Adapting Humphrey Cobb's novel to the screen, director Stanley Kubrick and his collaborators Calder Willingham and Jim Thompson set out to make a devastating anti-war statement, and they succeeded above and beyond the call of duty. In the third year of World War I, the erudite but morally bankrupt French general Broulard (Adolphe Menjou) orders his troops to seize the heavily fortified "Ant Hill" from the Germans. General Mireau (George MacReady) knows that this action will be suicidal, but he will sacrfice his men to enhance his own reputation. Against his better judgment, Colonel Dax (Kirk Douglas) leads the charge, and the results are appalling. When, after witnessing the slaughter of their comrades, a handful of the French troops refuse to leave the trenches, Mireau very nearly orders the artillery to fire on his own men. Still smarting from the defeat, Mireau cannot admit to himself that the attack was a bad idea from the outset: he convinces himself that loss of Ant Hill was due to the cowardice of his men. Mireau demands that three soldiers be selected by lot to be executed as an example to rest of the troops. Acting as defense attorney, Colonel Dax pleads eloquently for the lives of the unfortunate three, but their fate is a done deal. Even an eleventh-hour piece of evidence proving Mireau's incompetence is ignored by the smirking Broulard, who is only interested in putting on a show of bravado. A failure when first released (it was banned outright in France for several years), Paths of Glory has since taken its place in the pantheon of classic war movies, its message growing only more pertinent and potent with each passing year (it was especially popular during the Vietnam era).~Hal Erickson
New audio commentary featuring critic Gary Giddins
Excerpt from a 1966 audio interview with director Stanley Kubrick
Television interview from 1979 with star Kirk Douglas
New video interviews with Kubrick's longtime executive producer Jan Harlan, Paths of Glory producer James B. Harris, and actress Christine Kubrick
French television piece about a real-life World War I execution that partly inspired the film
Kirk DouglasCol. Dax
Ralph MeekerCorp. Paris
Adolphe MenjouGen. Broulard
George MacreadyGen. Mireau
Wayne MorrisLieutenant Roget
Richard AndersonMaj. Saint-Auban
Joe TurkelPrivate Arnaud
Timothy CareyPrivate Ferol
Peter CapellCol. Judge
Bert FreedSgt. Boulanger
Jerry HausnerCafe Owner
Harold BenedictCapt. Nichols
John SteinCapt. Rousseau
James B. HarrisProducer
Humphrey CobbBook Author
Gerald FriedComposer (Music Score)
Ludwig ReiberArt Director
Martin MuellerSound/Sound Designer
Erwin LangeSpecial Effects
Hannes StaudingerCamera Operator
Anti-War Film,Message Movie,War Drama
Paths of Glory
Year of Release
Criterion Collection, DVD
Black & White, Enhanced Widescreen for 16x9 TV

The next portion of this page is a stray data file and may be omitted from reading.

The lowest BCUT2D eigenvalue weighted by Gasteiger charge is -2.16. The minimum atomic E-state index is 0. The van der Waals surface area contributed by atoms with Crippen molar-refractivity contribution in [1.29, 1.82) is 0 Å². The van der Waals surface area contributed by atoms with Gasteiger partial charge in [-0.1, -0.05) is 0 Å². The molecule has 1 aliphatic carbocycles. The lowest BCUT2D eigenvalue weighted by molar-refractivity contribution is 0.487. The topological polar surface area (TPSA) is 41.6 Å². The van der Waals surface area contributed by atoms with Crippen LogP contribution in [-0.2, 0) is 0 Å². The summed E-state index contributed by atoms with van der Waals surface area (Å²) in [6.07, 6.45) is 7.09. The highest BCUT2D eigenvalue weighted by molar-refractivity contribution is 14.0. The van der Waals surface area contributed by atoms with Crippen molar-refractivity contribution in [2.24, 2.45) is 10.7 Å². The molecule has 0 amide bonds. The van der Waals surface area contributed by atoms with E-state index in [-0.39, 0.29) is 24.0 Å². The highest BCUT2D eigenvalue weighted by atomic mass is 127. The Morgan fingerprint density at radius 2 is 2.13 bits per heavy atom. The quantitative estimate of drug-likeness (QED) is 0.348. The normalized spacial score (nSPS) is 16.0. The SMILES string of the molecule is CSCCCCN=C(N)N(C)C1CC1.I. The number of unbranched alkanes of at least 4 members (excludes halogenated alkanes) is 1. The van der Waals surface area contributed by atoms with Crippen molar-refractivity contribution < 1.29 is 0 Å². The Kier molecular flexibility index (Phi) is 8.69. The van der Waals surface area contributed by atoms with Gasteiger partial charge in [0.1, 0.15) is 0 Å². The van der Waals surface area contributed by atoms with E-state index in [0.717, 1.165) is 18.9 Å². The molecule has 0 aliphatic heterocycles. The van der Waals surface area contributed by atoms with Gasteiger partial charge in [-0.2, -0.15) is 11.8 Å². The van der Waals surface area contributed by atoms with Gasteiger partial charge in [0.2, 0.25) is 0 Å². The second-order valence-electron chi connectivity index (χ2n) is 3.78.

The Criterion Collection, Inc
Paths of Glory [Criterion Collection] [DVD] 
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Page 1 Showing 1-8 of 38 reviews
Rated 5 out of 5 stars
A very well done movie well acted a really good Kirk Douglas role
I just happened to be in Best Buy looking for something else when I spotted the DVD bins... regular films, $3.99... Blu Ray films, $4.99 and of course having a personal DVD collection of close to 8000 films, I'm naturally going to gravitate toward those bins. Not surprisingly, I had most of what was being offered, but did manage to snag a few gems, Paths of Glory being one of them. I've always loved Kurt Douglas (Spartacus anyone?), and can you believe as of this review (Jan 16th) he's still alive and kicking at age 102!? I know most people nowadays have switched to streaming and subscription services, but I tend to be old fashioned, and since I have my own theatre, I can enjoy what I want to watch and when to watch them. Paths of Glory really stand out as one of Kurt's finest.
This movie is one for the ages. If you don't pay close attention, you can get lost, or miss something. Stanley Kubrick is well known for these kinds of movies and they are brilliantly told on screen. I would highly recommend that you see this movie, especially, if you are as I am a Stanly Kubrick fan.
This is one of the best anti-war films ever made, in my opinion. An all-star cast, featuring Kirk Douglas, show the futility of war. I saw it in the 60's as a kid and it's held up really well. Not a regular DVD buyer, this is now part of my core collection of maybe 20 films I like to watch periodically again.
Kirk Douglas stars in this film, which is about several soldiers being charged and tried for cowardice during World War I. Douglas represents the men and makes a very strong argument on their behalf. Unfortunately, they are found guilty. This film, which is in black and white, is excellent.